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#1 Posted : 12 April 2018 18:50:53(UTC)
Rank: New forum user

Hi all, I'm new to the forum so please be gentle haha, right so a little bit of background, I'm a site manager working for a large infrastructure contractor, the current project I'm working on involves the excavation and installation of 132kv cables, following issues on site regarding ground conditions the decision was made to stop works and re-evaluate our methodology to ensure we are taking the potential risk seriously and ultimately continue our works safely. After taking various things in to account we have decided to use aluminium walers and trench sheets, for our excavations going forward, the ground conditions will continue to be monitored and reviewed and if the conditions change then we may re think this approach. The trench support will follow the correct Temporary works procedures. The question I have is If we are using teams which are experienced in the using of these types of trench systems is their a requirement for training, i.e. Is there an industry standard competency for these types of works. Any help would be greatly appreciated Kind regards
#2 Posted : 13 April 2018 12:29:38(UTC)
Rank: Forum user

Yes, you should be providing training on the risks associated with such work.

If the operatives are not trained how do they know the correct temporary works/excavation controls are being followed/implemented? To ensure competence in such activities you require the correct skills, knowledge, experience and training. Experience alone is not enough.

Excavation and particularly ground conditions can be underestimated and dependant on the type of trench support required, water table etc. will require a certain level of design competence in relation to the temporary works/excavation support being put in place and operative competence in ensuring the excavation(s) is supported adequately.

There are a number of good courses out there and providers, for example CITB deliver a suite of different types of course (tailored to the type of excavation support selected). CITB also do very good TW courses. There are obviously other training providers you could use.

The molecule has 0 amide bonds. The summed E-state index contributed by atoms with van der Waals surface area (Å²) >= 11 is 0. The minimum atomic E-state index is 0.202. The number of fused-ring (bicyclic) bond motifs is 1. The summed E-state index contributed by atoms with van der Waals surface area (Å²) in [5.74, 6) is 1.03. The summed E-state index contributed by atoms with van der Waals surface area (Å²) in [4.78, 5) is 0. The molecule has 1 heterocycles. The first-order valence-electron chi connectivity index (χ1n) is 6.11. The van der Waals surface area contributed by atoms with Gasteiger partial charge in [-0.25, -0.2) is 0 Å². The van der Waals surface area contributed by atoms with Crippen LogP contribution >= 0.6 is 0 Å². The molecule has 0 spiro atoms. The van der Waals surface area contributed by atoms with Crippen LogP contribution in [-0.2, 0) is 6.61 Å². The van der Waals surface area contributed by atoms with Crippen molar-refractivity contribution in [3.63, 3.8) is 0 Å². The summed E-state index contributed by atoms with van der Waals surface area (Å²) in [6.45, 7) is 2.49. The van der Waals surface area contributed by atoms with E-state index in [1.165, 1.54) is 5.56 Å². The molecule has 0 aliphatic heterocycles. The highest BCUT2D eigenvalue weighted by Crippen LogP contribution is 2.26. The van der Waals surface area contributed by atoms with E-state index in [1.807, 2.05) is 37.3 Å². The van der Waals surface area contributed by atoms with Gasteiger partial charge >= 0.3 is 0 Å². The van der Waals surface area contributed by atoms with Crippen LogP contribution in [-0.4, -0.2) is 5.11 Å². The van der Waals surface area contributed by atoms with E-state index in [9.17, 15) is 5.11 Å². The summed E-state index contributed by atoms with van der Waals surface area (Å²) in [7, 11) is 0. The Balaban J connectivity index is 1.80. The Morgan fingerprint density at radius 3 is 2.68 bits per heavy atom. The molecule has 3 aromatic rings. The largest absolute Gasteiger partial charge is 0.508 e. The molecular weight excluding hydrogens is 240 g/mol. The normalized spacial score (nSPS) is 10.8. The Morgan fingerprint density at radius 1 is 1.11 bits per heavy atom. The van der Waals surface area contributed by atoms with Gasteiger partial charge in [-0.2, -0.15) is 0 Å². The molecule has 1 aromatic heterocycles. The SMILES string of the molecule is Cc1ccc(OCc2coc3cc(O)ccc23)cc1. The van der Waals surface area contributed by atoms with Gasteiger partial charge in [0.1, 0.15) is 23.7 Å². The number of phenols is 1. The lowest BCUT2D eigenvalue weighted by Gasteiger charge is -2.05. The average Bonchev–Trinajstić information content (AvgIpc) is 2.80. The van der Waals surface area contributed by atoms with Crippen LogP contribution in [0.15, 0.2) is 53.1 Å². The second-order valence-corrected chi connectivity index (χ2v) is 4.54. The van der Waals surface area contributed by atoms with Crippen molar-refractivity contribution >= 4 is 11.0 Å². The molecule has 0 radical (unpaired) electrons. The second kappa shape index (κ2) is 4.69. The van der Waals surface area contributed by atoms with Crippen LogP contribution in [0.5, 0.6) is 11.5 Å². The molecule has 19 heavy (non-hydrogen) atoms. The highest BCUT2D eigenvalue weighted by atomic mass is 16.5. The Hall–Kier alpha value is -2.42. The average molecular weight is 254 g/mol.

peter gotch  
#3 Posted : 13 April 2018 15:46:16(UTC)
Rank: Super forum user
peter gotch


I'm a little surprised that your question has ended up here.

For any "large infrastructure contractor" problems with ground conditions should not be a one off issue whether or not the actual excavation and/or support is done in-house or is sub-contracted.

So the first part of any response is "Are you confident that the Temporary Works Co-ordinator is competent for the task?" Could be the type of ground conditions are new to them and that they need a second opinion on whether they've come to the right conclusions as to what TW is appropriate.

From there the next QQ are whether you are confident that there is a safe system in place to instal the TW and someone competent as Temporary Works Supervisor to sign off that it's OK.

In each case you might be looking for some evidence of training to Construction Skills (formerly CITB) or an equivalent standard as part of the assessment of competence (skills, knowledge, experience and training in CDM 2015 speak!)

What I don't think anyone here can provide is an authoritative Yes or No answer to your original question. All dependent on too many variables, perhaps precisely why the law requires a TWC and TWS.

#4 Posted : 13 April 2018 15:56:35(UTC)
Rank: Forum user

Should point this to the Temporary works advisor, desing check etc, then inspections once installed. Before you put anyone in the excavation. Put it to the principal contractor because if you hit anything the blame will be on you. 

My opionon olny. 


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